MERCER: Another beat-down for teacher morale
PIERRE — Talk about a fascinating political statement. State senators voted 19-16 the other day to reject a resolution recognizing South Dakota has teacher shortages.
None of the opponents said why. When you have the votes, you don’t need to explain. Earlier in the House of Representatives, 18 had voted no.
Altogether one-third of the Legislature — 37 of 105 — refused to support recognizing the problems expressed in the resolution. Thirty-six were Republicans. Their political party controls the Legislature.
On the Capitol’s second floor is Republican Gov. Dennis Daugaard. Three years ago, facing a budget crisis, he called for 10 percent cuts including for K-12 schools. Times are better, but that school money hasn’t been replaced. The governor’s recommendation for the coming budget still leaves the schools short.
That too is fascinating. Republicans run state government head to heel. The majority of voters, whether statewide or in legislative districts, gave them the responsibility. Because they’re elected, we assume they’re delivering what the majority of South Dakota voters want for public schools.
That means the lowest salaries in the nation for teachers.
Low pay often means low expectations. Low expectations often mean low results.
People typically look for the best deal and for what they think they want to afford.
Voters in every school district could raise their local property taxes for schools, if they wanted. But they often don’t. When they occasionally do, they typically charge themselves just enough extra so their schools can get by financially and stay open.
There is no groundswell for raising teacher salaries in South Dakota. Fact is, there never has been. People in the education field feel discouraged. They interpret this refusal to pay more as a sign of disrespect.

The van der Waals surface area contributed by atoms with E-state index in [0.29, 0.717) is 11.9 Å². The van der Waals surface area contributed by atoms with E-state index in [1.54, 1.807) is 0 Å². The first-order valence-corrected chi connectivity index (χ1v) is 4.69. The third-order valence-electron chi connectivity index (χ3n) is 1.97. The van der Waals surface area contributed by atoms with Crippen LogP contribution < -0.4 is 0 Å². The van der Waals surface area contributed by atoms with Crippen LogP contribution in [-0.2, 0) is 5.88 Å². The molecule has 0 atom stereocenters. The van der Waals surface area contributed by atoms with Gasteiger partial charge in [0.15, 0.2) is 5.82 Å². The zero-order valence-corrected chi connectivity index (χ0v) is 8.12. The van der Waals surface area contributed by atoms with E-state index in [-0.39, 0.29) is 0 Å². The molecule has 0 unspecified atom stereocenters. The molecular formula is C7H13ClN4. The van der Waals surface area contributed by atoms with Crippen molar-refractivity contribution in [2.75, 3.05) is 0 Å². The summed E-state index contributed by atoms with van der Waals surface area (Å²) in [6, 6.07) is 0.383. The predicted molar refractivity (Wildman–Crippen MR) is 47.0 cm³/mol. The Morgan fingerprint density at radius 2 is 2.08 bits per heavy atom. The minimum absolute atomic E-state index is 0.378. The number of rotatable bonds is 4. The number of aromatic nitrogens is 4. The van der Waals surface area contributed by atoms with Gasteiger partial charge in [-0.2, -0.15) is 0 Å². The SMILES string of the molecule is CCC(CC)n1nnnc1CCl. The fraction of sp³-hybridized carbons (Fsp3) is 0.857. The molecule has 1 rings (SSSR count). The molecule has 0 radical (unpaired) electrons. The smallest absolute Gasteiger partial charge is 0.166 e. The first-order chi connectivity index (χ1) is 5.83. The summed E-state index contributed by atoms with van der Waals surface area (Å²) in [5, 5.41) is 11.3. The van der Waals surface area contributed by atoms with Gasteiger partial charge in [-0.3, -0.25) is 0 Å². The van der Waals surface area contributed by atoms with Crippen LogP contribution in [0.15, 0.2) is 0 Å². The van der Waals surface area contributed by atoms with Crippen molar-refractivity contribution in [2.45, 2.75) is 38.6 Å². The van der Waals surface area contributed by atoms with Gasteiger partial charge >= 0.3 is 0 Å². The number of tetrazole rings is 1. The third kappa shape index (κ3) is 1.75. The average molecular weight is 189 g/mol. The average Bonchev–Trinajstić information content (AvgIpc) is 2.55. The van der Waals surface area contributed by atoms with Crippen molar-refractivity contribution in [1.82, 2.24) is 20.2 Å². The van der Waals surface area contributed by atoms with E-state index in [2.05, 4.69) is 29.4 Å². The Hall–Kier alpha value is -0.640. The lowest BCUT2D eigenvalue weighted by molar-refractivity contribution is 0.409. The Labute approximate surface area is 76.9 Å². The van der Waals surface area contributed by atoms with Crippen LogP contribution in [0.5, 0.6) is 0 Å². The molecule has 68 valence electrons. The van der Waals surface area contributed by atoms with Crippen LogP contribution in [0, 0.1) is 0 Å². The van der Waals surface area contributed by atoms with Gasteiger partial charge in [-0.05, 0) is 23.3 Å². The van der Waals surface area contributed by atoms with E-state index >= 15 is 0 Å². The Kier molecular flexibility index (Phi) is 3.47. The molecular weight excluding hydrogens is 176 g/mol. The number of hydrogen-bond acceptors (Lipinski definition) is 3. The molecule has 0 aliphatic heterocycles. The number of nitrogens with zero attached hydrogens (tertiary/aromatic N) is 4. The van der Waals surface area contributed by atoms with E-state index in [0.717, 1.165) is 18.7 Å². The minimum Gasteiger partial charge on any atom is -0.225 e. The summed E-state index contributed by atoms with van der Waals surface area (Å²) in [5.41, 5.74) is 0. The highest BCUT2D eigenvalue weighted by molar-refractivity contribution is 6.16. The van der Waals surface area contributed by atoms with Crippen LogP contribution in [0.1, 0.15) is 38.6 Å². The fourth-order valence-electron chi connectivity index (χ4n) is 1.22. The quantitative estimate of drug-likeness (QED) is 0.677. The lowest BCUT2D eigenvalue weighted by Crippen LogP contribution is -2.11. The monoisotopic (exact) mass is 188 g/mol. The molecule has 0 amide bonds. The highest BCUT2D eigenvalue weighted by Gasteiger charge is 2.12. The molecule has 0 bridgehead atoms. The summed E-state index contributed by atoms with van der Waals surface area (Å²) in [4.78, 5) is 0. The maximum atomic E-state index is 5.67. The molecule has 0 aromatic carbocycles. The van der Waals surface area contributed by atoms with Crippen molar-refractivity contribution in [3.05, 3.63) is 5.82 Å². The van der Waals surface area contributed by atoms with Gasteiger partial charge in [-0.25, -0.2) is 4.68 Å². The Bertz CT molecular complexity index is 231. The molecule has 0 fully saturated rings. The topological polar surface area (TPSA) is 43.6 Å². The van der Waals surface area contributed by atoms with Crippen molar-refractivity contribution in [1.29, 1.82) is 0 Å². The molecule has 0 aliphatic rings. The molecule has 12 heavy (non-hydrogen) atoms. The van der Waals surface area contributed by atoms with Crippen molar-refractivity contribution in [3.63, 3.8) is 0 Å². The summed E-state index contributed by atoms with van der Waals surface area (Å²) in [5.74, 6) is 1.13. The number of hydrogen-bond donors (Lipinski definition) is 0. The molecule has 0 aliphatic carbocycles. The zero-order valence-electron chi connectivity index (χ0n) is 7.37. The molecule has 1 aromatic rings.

When we as taxpayers are unwilling to tax ourselves more to pay our teachers more, is that disrespect? When the governor and the Legislature take more than three years to restore a funding cut, is that disrespect?
Disrespect is a difficult question for us to ask about us. We don’t have facts that show pay is a reason we have shortages of teachers, especially qualified teachers who are good. We should get those facts.
We also should get facts showing real costs for the different levels of quality in teachers. Then we as taxpayers can decide what level of teacher quality we are willing to support.
Our federal deficit shows us that, at the national level, we the taxpayers don’t elect people who are willing to spend within our nation’s means. Yet we keep sending these people, regardless of political party. It shows that we aren’t willing to accept that we should pay what things actually cost.
When it comes to our schools and teachers, we don’t rely on debt for the salaries and ongoing expenses. We give them what they get to spend. This is local control. We value it.
We base these spending decisions on what we think we can afford now and what we think we as a people can tolerate now. We don’t ask whether we are being disrespectful of our teachers or our children.